Bring Your Own (Budget) Bottle

What’s better than a wine store within walking distance of a favorite BYOB? A great recommendation—under $12 a pop


 

Even in tough economic times, there is drinkable wine to be had. But the real question is: Are wine clerks a reliable source of information? To find out, we went undercover and put seven clerks to the test, asking them for a recommendation that would pair well with the respective cuisine of a nearby BYOB. We told them we could spend only $12 a bottle—a budget that not one of the clerks had trouble staying under. (Caveat: If you try to buy the wines suggested here, keep in mind that some may be sold out and wine stores often change their prices.) Then we poured the goods for two Chicago wine experts—Jill Gubesch, the wine director for Frontera Grill and Topolobampo, and master sommelier Joseph Spellman—who tasted them blind and weighed in. The results:

OUR EXPERTS


JILL
GUBESCH

wine director, Frontera Grill, Topolobampo


JOSEPH
SPELLMAN

master sommelier

A) FINE WINE BROKERS
4621 N. Lincoln Ave.; 773-989-8166
Domaine de l’Oratoire St. Martin, 2006 Côtes du Rhône; $10.95
Good, nearby BYOB: Los Nopales (4544 N. Western Ave.; 773-334-3149) MEXICAN
What the clerk said: “We always get a lot of great feedback about this one. It’s a really good table wine—light-bodied with bright fruit flavor and good depth of minerality. This is one classy wine.”
What the experts said: Jill Gubesch: “It would go well with grilled meats like carne asada or bistec, but it’s too dry for mole and would be horrible with ceviche or other chilled seafood.” Joseph Spellman: “This is a typically powerful Côtes du Rhône. It’s too big to have with any fish item. It doesn’t taste as good as it smells.”
RECOMMENDED 

B) KAFKA WINE CO.
3317 N. Broadway; 773-975-9463
Alice White, 2008 muscat; $8.99
Good, nearby BYOB: Wakamono (3317 N. Broadway; 773-296-6800) SUSHI
What the clerk said: “Do you like white?” [He rattles off the names of five bottles of white wine all under $12. When I hesitate, he grabs a bottle off the shelf and walks to the cash register.] “This one will do.” What the experts said: JG: “I thought this was a riesling. I love the nose—citrus, lemon/lime, pear. I think it might be too sweet for sushi, though; it would work better with Thai.” JS: “I love it. The slight sweetness and acidity is good if you’re loading up on the wasabi.”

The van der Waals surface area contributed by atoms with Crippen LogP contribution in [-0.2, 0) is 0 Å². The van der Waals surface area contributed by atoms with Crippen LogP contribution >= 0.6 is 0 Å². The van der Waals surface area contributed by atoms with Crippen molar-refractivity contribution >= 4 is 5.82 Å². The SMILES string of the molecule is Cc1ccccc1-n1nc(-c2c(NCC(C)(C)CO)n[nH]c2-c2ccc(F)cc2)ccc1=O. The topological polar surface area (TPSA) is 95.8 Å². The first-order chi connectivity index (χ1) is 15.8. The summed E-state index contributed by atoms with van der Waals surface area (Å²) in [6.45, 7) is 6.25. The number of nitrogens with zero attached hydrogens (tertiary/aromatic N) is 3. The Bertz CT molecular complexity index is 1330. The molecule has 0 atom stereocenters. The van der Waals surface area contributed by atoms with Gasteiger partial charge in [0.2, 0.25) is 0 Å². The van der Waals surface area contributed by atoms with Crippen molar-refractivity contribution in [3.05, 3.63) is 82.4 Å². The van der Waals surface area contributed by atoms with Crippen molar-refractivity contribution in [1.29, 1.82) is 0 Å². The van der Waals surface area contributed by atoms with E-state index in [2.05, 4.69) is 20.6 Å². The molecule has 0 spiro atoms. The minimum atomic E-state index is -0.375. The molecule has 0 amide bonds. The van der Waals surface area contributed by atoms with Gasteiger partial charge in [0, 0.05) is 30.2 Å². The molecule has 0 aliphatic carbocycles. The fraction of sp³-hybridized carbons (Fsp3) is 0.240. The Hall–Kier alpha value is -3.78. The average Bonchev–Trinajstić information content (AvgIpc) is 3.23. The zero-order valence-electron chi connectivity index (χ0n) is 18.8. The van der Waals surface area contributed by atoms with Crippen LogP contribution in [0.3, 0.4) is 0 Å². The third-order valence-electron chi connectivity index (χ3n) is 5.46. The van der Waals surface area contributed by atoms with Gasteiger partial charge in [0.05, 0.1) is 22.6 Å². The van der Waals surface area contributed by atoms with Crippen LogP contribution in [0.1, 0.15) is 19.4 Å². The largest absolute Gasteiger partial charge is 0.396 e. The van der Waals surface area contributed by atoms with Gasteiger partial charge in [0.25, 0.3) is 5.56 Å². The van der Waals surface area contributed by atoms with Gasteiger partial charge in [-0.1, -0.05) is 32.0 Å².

RECOMMENDED

C) CELLAR RAT WINE SHOP
1811 W. North Ave.; 773-489-2728
Château Nicot, 2005 Bordeaux; $11.99
Good, nearby BYOB:
Mado (1647 N. Milwaukee Ave.; 773-342-2340) ITALIAN
What the clerk said: “I have some solid Italian wines, but I’d rather steer you toward something where you’d get more bang for your buck than picking something just because it pairs well with Italian food. This is your typical dry, European-style red. It’s a cabernet blend, so it will have nice currant and black cherry flavors but also distinct cedarness and earthiness, which is typical of the Bordeaux region.”
What the experts said:
JG: “The texture is really great. It would go great with Mado’s menu, particularly the pasta with braised lamb and hanger steak.” JS: “I love the weight of this wine. And it’s very clever to recommend against the grain. A very good value.”
RECOMMENDED

D) HOUSE RED WINE SHOP
7403 W. Madison St., Forest Park; 708-771-7733
Elena Walch, 2006 Gewürztraminer; $11
Good, nearby BYOB:
Yum Thai Restaurant (7748 W. Madison St.; 708-366-8888) THAI
What the clerk said:
“This wine is rich and lush with a spicy finish. It’s really round with tropical fruit flavors and good acidity.”
What the experts said:
JG: “There’s not enough acidity to give it balance. It’s too dry and flabby for Thai food; too much oak.” JS: “In theory, gewürztraminer is a good match for Thai, but this is not a good example of a gewürztraminer.”
NOT RECOMMENDED

E) ARMANETTI TOWN LIQUOR
10000 S. Western Ave.; 773-239-2800
Leese-Fitch, 2006 merlot; $10.99
Good, nearby BYOB:
Café 103 (1909 W. 103rd St.; 773-238-5115) AMERICAN CONTEMPORARY
What the clerk said:
“This is an excellent merlot for the price. It’s very full-flavored, smooth, and ready to drink today. It has character and good fruit.”
What the experts said:
JG: “It reminds me of a berry crisp with cinnamon, spices, brown sugar, and streusel topping.” JS: “This has a wonderful pizzazy, spicy nose. It’s well integrated and balanced—a very good wine for the money.”
RECOMMENDED

F) LUSH WINE AND SPIRITS
1257 S. Halsted St.; 312-738-1900
Stanley Lambert, 2003 shiraz; $10
Good, nearby BYOB:
Honky Tonk BBQ (1213 W. 18th St.; 312-226-7427) BARBECUE
What the clerk said: “It has big red raspberry flavor and black pepper. It’s not going to be really ripe and jammy; it’s more settled down. The flavors suggest earth and dust. Really good with grill flavor and barbecue in general.”
What the experts said: JG: “South Australian shiraz is a good choice, but this one is over the hill. Too old.” JS: “The nose is decidedly floral—like flowers that have been sitting in a vase for two weeks.”
NOT RECOMMENDED

G) PRINTER’S ROW WINE SHOP
719 S. Dearborn St.; 312-663-9314
Masciarelli, 2005 Montepulciano d’Abruzzo; $11.99
Good, nearby BYOB:
Trattoria Caterina (616 S. Dearborn St.; 312-939-7606) ITALIAN
What the clerk said:
“It’s just a dry red table wine. From Italy. It goes with either red or white sauce. Goes with chicken or meat.”
What the experts said:
JG: “This would go great with red sauce. The acidity is good. I like this wine.” JS: “I would debate calling it a ‘table wine’—this is way above that. [When he finds out what it is] I buy [the 2004 version of] this wine by the case and take it to BYOB restaurants!”
RECOMMENDED

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